• Don't transport firewood, even within Tennessee.
• Don't buy or move firewood from outside the state.
• Watch for signs of infestation in your ash trees.
• Learn more at www.tn.gov/agriculture/eab and report sightings at 1-800-628-2631.
The emerald ash borer, an invasive insect that destroys trees, has been found in Monroe County northeast of Chattanooga.
Previously, the bug had been found in upper East Tennessee, but it now is moving into Southeast Tennessee.
Gray Haun, Tennessee Department of Agriculture plant certification administrator, said officials have quarantined wood in Monroe and in a dozen other counties in upper East Tennessee.
The quarantine prohibits the movement of firewood, ash nursery stock, ash timber and other material that can spread the borer.
Officials cautioned Tennesseans and travelers not to transport wood, even within the state. The borers, which are beetles, can kill an ash tree within three years of the initial infestation.
"Emerald ash borer surveys are in full swing to determine the extent of the infestation," Haun said in a prepared statement.
The borer attacks only ash trees. Officials believe the insect was introduced in the Detroit area 15 to 20 years ago on wood packing material from Asia.
Since then, the destructive insect has killed millions of ash trees across a number of states, including Illinois, Indiana, Iowa, Kentucky, Maryland, Minnesota, Missouri, New York, Ohio, Pennsylvania, Virginia, West Virginia and Wisconsin.
Tennessee agriculture officials estimate 5 million urban ash trees valued in total at $2 billion potentially are at risk. There are an estimated 261 million ash trees on Tennessee public and private timberland potentially valued as high as $9 billion.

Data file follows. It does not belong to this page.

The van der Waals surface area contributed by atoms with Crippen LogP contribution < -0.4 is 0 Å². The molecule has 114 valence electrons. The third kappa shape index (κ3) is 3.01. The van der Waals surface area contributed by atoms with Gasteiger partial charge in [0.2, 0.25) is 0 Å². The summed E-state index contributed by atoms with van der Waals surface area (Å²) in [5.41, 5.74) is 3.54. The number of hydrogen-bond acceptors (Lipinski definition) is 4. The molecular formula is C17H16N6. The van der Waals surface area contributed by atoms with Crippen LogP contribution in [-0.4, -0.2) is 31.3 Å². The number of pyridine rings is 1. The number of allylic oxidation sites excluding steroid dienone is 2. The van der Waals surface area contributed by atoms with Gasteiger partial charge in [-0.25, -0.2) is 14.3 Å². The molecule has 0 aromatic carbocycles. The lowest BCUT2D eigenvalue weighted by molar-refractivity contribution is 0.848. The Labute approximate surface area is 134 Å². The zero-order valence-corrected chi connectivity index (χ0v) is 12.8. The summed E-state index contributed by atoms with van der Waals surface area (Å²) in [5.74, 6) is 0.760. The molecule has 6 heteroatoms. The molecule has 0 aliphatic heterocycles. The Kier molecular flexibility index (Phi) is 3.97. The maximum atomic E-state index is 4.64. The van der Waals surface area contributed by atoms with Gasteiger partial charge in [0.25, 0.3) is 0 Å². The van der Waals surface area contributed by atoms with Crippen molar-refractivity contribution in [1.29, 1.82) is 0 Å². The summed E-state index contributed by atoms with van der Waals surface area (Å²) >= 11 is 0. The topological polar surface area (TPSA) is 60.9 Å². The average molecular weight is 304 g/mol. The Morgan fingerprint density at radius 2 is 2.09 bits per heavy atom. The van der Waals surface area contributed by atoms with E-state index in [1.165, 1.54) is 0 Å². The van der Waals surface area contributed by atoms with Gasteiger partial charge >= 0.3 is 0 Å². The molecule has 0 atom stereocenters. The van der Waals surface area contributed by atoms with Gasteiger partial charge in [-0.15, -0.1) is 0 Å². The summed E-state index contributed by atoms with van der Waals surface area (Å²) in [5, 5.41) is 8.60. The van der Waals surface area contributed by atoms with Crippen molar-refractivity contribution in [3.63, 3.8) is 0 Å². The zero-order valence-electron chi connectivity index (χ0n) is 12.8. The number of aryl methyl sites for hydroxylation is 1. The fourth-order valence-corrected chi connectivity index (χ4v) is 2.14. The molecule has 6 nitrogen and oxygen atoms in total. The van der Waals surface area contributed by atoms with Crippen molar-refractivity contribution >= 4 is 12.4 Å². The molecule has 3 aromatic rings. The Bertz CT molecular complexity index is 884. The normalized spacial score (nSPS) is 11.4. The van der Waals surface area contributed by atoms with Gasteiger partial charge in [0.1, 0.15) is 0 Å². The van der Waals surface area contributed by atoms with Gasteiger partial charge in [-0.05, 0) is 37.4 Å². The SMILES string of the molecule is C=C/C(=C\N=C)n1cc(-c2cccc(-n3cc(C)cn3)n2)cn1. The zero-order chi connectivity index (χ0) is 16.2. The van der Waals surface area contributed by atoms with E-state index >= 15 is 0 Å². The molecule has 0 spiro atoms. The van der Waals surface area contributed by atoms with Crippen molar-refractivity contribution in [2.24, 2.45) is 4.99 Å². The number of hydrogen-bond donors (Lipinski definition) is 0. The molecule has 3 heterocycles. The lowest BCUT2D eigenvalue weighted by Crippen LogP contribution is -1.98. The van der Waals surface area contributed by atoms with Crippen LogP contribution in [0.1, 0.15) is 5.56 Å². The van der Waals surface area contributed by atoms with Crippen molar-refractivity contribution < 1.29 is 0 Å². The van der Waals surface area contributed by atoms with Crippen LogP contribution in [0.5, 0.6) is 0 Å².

In the Volunteer State, Union and Monroe counties were the most recent additions to the quarantine list. Anderson, Hamblen, Hancock, Hawkins and Roane counties were added last month. Blount, Claiborne, Grainger, Knox, Loudon and Sevier counties were placed under quarantine last year.
Officials will try to trap the ash borers with "big purple traps," Haun said.
The traps are coated with an adhesive that captures insects when they land. The color is thought to be attractive to the borer and is easy for surveyors and residents to spot among the foliage.
Adult borers are dark green, one-half inch in length and one-eighth inch wide. In Tennessee, most borers fly in May and June.
Larvae spend the rest of the year beneath the bark of ash trees. When they emerge as adults, they leave D-shaped holes in the bark about one-eighth inch wide.